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Less Conversation, More Obedience



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Why is it so hard for children to just do what you tell them to do? Why is it, that when you tell a child "stop, don't do that," he so often goes right ahead and does it? This has to be one of the most frustrating parts of being a parent. What you may not realize is that a good portion of the reason children don't do as they're told is because we--their parents--are talking too much!

  • We insist on explaining why, or try to convince them--"Jojo, I need you to put away your toys. Mommy's going to have a planning meeting here in a minute, and I know you want to be helpful . . . " The plain fact is that your child doesn't actually care why you want him to do (or not do) something--when a child says "Why?" in response to an instruction, he isn't interested in your reasons, he's challenging you, as in "Why should I stop what I'm doing and do something I don't want to do?"

  • We stand there, waiting to see how our child will respond; Will he obey? Will he throw a fit? Will he ignore me? When you stand watching, he knows you are unsure, that the worst that will happen is you'll start explaining or nagging again. Not only that, but he knows he can play you for a little more time, and even possibly negotiate with you: "It was an accident!" "I didn't mean it!" "Just five more minutes?" "Just one more chance?" etc. etc. if he can negotiate with you, the odds are very much in his favor that you will grant him an exception, extend the time, etc.

  • We respond to our child's "Why?" by giving him more reasons, or a second chance, or "just five more minutes", etc. (See above) It's kind of a game you've actually taught him to play, and he's very good at it.

Think back to some of your recent interactions with your kids--I think you'll see things following this pattern more often than not.


What you have to do is to consistently demonstrate that you really are in charge and you mean what you say--you are "She who must be obeyed!" period.

So what is the solution? How do you get your child to obey? Well, before I tell you, I need to say that there isn't anything you can do or say that will magically make your child obey; it doesn't work like that. You can't learn a magic formula or set of commands that will work every time.


Instead, what you have to do is to consistently demonstrate that you really are in charge and you mean what you say--you are "She who must be obeyed!" period.


Here is how you demonstrate that you are in charge:

  1. Tell your child what to do. Don't ask or suggest: "Hey buddy, it's about time you stop--we don't do that, okay?" Are you kidding? You've 1) just spoken to your child as a peer (buddy), 2) given him permission to continue what he's doing indefinitely (it's "about" time), 3) said something absurd ("we don't do that"--clearly false, because he's doing it), and 4) basically asked if he's okay with doing what you said ("okay?") If your boss spoke to you in this way, would you think he was serious?

  2. Use no more than about five words. Examples: "Stop!" "Put it down, now!" "You may not do that." "Put away your toys." "Go brush your teeth." "Time to come inside." All of these are perfect examples--no trying to be buddies, no begging for compliance--instead, absolute clarity.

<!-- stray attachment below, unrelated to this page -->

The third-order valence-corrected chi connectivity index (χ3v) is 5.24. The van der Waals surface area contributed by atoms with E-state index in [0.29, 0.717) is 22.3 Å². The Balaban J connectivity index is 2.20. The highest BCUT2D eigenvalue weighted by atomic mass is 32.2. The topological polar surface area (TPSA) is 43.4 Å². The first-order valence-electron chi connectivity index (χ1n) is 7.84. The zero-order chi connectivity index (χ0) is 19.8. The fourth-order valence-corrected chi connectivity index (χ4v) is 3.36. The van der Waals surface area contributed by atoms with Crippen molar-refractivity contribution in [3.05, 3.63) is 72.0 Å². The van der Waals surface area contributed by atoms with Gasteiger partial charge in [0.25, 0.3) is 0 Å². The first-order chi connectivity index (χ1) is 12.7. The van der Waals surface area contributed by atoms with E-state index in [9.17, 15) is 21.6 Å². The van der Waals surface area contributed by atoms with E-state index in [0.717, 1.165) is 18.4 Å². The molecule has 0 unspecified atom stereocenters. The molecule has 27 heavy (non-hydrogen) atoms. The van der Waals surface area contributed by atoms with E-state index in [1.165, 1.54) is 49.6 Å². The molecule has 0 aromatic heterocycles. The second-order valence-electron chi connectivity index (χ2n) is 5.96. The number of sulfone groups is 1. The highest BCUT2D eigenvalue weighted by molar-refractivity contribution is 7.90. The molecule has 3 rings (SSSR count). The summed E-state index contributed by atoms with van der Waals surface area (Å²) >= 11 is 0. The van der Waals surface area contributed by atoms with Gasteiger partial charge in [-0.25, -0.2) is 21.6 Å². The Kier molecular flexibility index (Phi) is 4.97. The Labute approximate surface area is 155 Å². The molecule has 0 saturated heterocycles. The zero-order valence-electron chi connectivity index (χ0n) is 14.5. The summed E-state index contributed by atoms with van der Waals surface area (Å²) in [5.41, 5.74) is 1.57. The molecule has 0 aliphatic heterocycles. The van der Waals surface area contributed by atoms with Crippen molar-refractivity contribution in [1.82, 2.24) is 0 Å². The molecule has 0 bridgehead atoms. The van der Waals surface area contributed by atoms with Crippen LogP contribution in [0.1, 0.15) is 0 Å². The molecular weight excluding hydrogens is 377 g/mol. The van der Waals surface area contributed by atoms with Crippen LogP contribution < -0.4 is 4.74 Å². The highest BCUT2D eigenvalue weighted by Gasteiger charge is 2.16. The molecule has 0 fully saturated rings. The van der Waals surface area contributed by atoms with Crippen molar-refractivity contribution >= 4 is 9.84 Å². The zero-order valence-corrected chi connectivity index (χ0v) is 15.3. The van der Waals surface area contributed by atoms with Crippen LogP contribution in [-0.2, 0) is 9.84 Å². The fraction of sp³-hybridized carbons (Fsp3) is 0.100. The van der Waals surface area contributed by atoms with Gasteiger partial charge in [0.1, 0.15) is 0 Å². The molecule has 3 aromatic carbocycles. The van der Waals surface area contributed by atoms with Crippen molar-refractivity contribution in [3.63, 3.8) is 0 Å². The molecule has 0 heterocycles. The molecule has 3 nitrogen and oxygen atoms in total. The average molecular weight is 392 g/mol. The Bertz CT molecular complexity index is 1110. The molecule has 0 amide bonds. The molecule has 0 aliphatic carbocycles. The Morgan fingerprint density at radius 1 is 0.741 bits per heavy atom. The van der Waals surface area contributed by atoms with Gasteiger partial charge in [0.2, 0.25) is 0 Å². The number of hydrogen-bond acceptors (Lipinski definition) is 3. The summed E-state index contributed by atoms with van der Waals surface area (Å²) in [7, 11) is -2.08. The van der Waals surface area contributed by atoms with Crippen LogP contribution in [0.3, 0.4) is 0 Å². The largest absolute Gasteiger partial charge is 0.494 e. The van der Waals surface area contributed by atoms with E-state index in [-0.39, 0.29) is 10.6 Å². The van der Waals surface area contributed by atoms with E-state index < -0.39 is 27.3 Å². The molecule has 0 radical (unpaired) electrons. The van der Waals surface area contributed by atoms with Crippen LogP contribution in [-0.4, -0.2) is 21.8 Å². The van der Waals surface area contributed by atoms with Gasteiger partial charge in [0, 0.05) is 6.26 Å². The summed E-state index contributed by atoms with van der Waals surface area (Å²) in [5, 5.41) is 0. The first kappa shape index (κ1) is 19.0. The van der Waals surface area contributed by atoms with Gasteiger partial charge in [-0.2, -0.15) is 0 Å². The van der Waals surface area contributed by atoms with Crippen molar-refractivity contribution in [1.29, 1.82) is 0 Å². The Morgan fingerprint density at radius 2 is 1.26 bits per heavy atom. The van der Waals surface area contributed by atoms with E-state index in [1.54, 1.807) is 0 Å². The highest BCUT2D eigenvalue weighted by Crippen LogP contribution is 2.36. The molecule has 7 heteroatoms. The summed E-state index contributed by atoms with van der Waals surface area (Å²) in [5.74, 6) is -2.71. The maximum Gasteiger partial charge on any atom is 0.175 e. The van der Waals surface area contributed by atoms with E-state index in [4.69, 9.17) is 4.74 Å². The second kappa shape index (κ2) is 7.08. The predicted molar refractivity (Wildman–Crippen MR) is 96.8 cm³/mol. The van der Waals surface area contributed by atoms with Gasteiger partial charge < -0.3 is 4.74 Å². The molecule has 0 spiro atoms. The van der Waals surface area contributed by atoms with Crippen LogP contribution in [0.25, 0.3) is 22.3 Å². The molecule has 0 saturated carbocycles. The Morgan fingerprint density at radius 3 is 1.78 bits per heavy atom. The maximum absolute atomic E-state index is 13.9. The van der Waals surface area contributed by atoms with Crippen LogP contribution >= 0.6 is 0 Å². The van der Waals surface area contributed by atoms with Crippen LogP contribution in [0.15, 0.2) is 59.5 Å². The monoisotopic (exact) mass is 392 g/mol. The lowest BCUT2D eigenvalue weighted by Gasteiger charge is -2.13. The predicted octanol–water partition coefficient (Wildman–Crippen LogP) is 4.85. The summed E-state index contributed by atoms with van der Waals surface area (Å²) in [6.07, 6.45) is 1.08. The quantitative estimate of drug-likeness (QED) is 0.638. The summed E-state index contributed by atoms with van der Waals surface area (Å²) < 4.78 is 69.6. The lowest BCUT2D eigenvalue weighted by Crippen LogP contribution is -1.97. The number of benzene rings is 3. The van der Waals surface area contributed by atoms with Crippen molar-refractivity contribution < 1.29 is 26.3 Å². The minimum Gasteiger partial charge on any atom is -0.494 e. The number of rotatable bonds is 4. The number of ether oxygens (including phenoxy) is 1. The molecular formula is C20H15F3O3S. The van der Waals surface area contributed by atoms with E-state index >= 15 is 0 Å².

3. Don't explain or give any kind of reason. It's not that you can never explain things to your child, it's that the explanation should not be part of the original command, nor should it be a condition for obedience; when you explain every command, your child gets the idea that he deserves an explanation, preferably one he agrees with (which will never happen), before he will obey.

  4. Expect obedience, not a reaction. If you expect a reaction and stand there waiting for it, you'll get one. Instead, turn around and walk away; resume your work, go into another room, etc., but do not stand there watching to see what your child will do or say.

  5. Ignore any reaction; do not answer any arguments. Say, "I'll be back in a few minutes to make sure you've done what I said to do.", then continue your work, etc.

If you do this, and keep doing the same thing time after time, your child will begin to understand that you mean what you say, and that demanding reasons, arguing, and begging for "just one more chance" is not worth his time.

If you're a parent, part of your job is to tell your kids what to do and what not to do. You don't "owe" them an explanation . . . there isn't an explanation you can come up with that will ever satisfy them.

This is not harsh. This is clear communication. Frankly, the reasoning parents do with children is an attempt to convince themselves that they have a right to tell their own child what to do! Somehow we've gotten the notion that this is a bad thing.


If you're a parent, part of your job is to tell your kids what to do and what not to do. You don't "owe" them an explanation. They don't want one and there isn't an explanation you can come up with that will ever satisfy them. They're just children! They want to do whatever they want with nobody correcting or stopping them.


So save your breath! Stop talking so much--stop explaining, begging, cajoling, persuading, threatening, and convincing. Say it simply, say it once, and get on with life!


#KayeWilsonParenting #stoptalking #lessconversation #telldon'task #obedience



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